Zimbabwe government fires over 200 striking doctors
Zimbabwe has fired 211 public sector doctors who have been on strike for the last two months.
The doctors took to the streets blaming President Emmerson Mnagangwa’s led state for soaring inflation, hence demanding a better pay.
They were sacked after a meeting on disciplinary hearing that was held in their absence, with the government maintaining a hard line against a rebellious labour force.
“In line with section 4 of the Labour Act (National Employment Code of Conduct), the disciplinary hearings continue, whereby 516 out of 1,601 medical doctors employed in the public sector are expected to appear before the disciplinary tribunals. To date, 279 doctors have been served with charge letters, 213 hearings completed and 211 doctors found guilty of absenting themselves from duty without leave or reasonable cause for days ranging from five or more.
“The 211 doctors found guilty have been discharged from the health service. Three (3) doctors appeared in person before the disciplinary tribunals and two (2) doctors had their determinations reserved pending verification of their cases.”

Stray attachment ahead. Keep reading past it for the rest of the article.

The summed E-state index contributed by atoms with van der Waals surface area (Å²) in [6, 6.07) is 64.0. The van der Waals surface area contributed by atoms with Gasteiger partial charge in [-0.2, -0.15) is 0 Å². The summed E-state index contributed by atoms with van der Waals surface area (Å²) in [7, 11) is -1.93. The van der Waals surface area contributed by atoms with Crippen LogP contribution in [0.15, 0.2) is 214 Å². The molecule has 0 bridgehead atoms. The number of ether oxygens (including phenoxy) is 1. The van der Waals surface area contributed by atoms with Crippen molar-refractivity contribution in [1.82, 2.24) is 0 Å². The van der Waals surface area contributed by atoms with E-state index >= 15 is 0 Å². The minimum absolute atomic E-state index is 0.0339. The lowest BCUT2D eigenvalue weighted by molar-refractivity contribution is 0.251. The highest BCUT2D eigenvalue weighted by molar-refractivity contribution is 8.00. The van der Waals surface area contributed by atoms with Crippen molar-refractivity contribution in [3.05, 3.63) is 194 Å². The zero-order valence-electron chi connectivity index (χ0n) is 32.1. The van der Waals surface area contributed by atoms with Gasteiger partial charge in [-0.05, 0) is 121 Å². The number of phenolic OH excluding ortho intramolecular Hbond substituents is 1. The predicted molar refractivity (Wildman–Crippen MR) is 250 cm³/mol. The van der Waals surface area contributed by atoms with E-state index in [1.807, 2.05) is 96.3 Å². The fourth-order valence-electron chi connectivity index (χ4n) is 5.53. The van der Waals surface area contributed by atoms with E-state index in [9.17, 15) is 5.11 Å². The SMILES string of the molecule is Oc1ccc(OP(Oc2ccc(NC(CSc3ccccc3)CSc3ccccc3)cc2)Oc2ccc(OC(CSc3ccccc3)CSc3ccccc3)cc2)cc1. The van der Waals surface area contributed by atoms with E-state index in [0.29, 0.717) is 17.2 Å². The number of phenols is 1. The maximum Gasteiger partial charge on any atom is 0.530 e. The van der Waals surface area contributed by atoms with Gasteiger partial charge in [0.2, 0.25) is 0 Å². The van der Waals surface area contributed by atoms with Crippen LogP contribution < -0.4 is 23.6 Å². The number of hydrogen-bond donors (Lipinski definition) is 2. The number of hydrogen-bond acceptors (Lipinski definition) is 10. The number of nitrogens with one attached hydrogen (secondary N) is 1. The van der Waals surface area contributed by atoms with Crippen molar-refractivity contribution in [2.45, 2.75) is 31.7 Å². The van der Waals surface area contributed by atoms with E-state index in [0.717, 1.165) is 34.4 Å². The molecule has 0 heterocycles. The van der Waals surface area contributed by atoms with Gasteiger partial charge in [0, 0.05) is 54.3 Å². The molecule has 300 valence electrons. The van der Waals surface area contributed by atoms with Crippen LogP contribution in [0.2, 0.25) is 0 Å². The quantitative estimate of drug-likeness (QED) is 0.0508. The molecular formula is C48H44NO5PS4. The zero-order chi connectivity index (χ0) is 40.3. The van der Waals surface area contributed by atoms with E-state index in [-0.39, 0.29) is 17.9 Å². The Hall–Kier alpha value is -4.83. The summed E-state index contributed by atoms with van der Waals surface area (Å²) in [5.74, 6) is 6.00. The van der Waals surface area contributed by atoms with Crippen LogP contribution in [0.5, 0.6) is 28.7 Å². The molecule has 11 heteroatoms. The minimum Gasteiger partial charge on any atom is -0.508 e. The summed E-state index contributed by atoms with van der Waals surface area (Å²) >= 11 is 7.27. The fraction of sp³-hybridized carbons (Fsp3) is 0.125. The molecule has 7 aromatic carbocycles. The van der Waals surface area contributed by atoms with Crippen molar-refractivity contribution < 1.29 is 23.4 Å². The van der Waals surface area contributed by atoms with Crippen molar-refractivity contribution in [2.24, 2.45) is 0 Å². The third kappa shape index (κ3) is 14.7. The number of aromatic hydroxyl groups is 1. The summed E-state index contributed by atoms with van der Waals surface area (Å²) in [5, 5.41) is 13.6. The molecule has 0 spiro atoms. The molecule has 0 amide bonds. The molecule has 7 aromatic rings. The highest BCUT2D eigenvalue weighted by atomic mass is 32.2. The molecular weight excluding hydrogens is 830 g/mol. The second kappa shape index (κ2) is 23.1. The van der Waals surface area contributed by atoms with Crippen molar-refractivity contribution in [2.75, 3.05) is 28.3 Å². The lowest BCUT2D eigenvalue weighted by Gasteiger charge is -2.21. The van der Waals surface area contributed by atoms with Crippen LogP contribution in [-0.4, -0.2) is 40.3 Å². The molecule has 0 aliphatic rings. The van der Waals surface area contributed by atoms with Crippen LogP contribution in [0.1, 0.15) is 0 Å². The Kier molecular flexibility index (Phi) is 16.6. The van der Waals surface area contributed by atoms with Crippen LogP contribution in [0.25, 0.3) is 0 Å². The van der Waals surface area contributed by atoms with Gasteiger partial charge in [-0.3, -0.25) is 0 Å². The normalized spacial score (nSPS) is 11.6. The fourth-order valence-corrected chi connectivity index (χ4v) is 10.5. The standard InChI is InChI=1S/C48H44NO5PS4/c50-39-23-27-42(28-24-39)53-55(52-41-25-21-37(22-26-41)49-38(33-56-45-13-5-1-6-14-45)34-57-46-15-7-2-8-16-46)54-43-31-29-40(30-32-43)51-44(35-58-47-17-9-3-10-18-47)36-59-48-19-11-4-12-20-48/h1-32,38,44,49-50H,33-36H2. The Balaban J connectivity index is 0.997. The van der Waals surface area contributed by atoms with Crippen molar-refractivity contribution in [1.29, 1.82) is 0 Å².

The striking doctors said the dismissal of their colleagues would not resolve the crisis in state hospitals.
Many of the doctors whom have been on strike for about two months, are demanding that their wages not only be increased, but that they be paid in American dollars as a hedge against inflation.
On Monday, nurses in local authority clinics in the capital, Harare, also walked off the job. The nurses said that they, too, were unable to work because of poor wages.
The government of Zimbabwe said last month it had doubled doctors’ salaries. The doctors claimed it that was inadequate, as it would only increase their monthly salary to about 2,000 Zimbabwe dollars (Ksh566).
Economic crisis in Zimbabwe has been worsened by a drought that has left thousands of Zimbabweans in need of food aid and forced the government to go for scarce dollars to import grain.
Mnangagwa has asked for patience while his government tries to fix the economy. But hope has dimmed that he can end years of economic troubles that were a hallmark of the rule of the late Robert Mugabe, who was ousted in an army coup two years ago.